Define “SEO”

SEO is a hot topic right now in the world of web design. It’s also kind of hard to explain, but we’ll give it our best shot. First off, you should know it’s an acronym. SEO = Search Engine Optimization.

Dictionary Definition: [n] the process of maximizing the number of visitors to a particular website by ensuring that the site appears high on the list of results returned by a search engine. (confused? read on)

Our Definition: doing some things (we’ll elaborate later) to help your site rank higher on search engines

“Ok, so what are these ‘things’ that make my site rank higher?”
Depends on who you ask. With SEO, you have to be careful to not break any rules. Since everyone wants their site to rank high, some people have found ways to trick the system.. but that road usually just leads to being blacklisted. Which sounds bad without even having to explain what it means.

“Gotcha. But you didn’t really answer my question.”
Right, sorry. The best thing you can do to improve your SEO is to make sure your site always has fresh content that is relative to your website’s topic. Really, you just want to have a strong web presence.

“How do I get a strong web presence?”
There are several things that contribute to a strong web presence. One is a blog. Writing a blog is a great way to produce and share information about your organization. Another way is through social media. Facebook, Twitter, Google +, Pinterest, Instagram, and the list goes on… Any way to get people talking about you is good for SEO.

“But I still don’t really get it. What exactly is SEO?”
Let us try to explain it this way.. Take Google for example. When you do a search for “web design company near me”, Google has to have some way to decide which sites are listed on page 1 and page 2 and so on. For the sake of time, let’s just say Google “scans the Internet” and the websites that are the most popular and have the best and most relative content get pushed to the top. SEO includes all of the practices and tips that help your website become one of those popular sites.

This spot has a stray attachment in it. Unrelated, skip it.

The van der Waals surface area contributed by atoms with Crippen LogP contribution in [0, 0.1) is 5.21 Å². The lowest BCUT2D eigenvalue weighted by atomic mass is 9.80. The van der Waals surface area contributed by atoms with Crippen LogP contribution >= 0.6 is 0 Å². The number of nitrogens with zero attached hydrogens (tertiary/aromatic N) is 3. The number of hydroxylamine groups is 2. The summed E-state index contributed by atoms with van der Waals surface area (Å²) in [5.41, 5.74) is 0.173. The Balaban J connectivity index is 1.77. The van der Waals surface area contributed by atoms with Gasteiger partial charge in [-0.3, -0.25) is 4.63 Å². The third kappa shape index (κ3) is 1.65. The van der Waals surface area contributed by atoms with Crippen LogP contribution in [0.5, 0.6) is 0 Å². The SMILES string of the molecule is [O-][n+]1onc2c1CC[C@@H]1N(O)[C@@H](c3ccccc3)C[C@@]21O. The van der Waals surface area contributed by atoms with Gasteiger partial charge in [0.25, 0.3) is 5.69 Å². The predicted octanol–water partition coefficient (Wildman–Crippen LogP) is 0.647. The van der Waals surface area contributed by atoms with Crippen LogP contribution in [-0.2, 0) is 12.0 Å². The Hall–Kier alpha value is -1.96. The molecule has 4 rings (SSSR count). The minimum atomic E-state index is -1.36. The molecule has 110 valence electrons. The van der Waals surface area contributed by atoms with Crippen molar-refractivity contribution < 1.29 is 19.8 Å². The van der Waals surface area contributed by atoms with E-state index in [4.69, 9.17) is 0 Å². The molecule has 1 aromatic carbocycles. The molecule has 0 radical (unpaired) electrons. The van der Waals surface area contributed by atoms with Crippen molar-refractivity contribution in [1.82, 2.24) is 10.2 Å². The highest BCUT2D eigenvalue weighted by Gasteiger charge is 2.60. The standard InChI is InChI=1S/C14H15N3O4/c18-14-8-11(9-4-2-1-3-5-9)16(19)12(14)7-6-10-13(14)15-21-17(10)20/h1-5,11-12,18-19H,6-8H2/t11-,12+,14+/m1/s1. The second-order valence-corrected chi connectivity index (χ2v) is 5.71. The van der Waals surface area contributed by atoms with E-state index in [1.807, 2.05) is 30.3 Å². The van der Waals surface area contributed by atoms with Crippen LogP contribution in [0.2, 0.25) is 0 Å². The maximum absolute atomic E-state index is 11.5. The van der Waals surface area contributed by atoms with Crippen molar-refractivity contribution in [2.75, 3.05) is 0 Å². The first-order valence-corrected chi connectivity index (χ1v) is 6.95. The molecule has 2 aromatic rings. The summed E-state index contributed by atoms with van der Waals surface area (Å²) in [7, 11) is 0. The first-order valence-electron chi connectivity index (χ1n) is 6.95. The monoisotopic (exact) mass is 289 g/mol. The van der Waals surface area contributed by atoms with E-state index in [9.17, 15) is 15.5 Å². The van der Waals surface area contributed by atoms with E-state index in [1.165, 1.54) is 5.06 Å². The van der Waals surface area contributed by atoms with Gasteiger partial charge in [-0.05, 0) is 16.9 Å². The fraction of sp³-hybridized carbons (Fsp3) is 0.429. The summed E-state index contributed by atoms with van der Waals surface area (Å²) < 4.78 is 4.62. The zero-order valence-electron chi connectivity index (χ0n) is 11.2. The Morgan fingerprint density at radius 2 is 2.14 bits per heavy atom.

“How do I know if my SEO is good or bad?”
Do a Google search for some keywords related to your website and see where you rank on the results. (P.S. It takes a while for Google to pick up on new websites, so if it’s new you may not get ‘real’ results from this.)

Any more questions about SEO? Have a word you need us to define? Send us a message via our contact form below and we’ll get back to you ASAP.

Define “Responsive”

If you have been keeping up with website design at all for the last year, you know a major buzzword is “responsive”. Example: You need a “responsive” website. But you may still be confused on what exactly that is. No worries, we’ll explain it all in this blog post.

Dictionary Definition: [adj] acting in response. (not the most helpful)

Our Definition: In the context of websites, responsive means that your website actually changes its layout based on the screen size it is being viewed on. (laptop, tablet, phone, etc.)

“Why do I need a responsive website?”
A couple reasons. First, Google cares about responsive websites and ranks them higher on its mobile search engine. Second, better user experience. You can understand this. You have gone to a site on your phone and had to zoom around and try to click microscopic links to find the information you need and it was probably very frustrating. When a site is responsive, the links and content change to fit the screen size and give a much better user experience.

“I have a desktop version of my website, but I also have a mobile version. Does that make my website ‘responsive’?”
In short, no. Having a mobile version of your website does not mean your website is responsive. However, as far as Google’s search results are concerned, a mobile version is a-ok.

“So if Google doesn’t care whether I have a mobile version or a responsive site, why should I?”
Good question. They may not care, but you probably should. A responsive site means much easier maintenance and updating, because you only have one website to work on (instead of 2 separate versions.)

“Where does the word ‘mobile-friendly’ fit in with all of this?”
The word ‘mobile-friendly’ gets thrown around a lot with the word ‘responsive’. The best way to answer this question is with an old school venn diagram.

responsive versus mobile friendly venn diagram

So basically, a responsive site is mobile-friendly.
And a mobile version is mobile-friendly.
But a mobile version is not a responsive site.

Have any questions about this or need us to define a certain word? Send us a message via our contact form below and we’ll answer ASAP.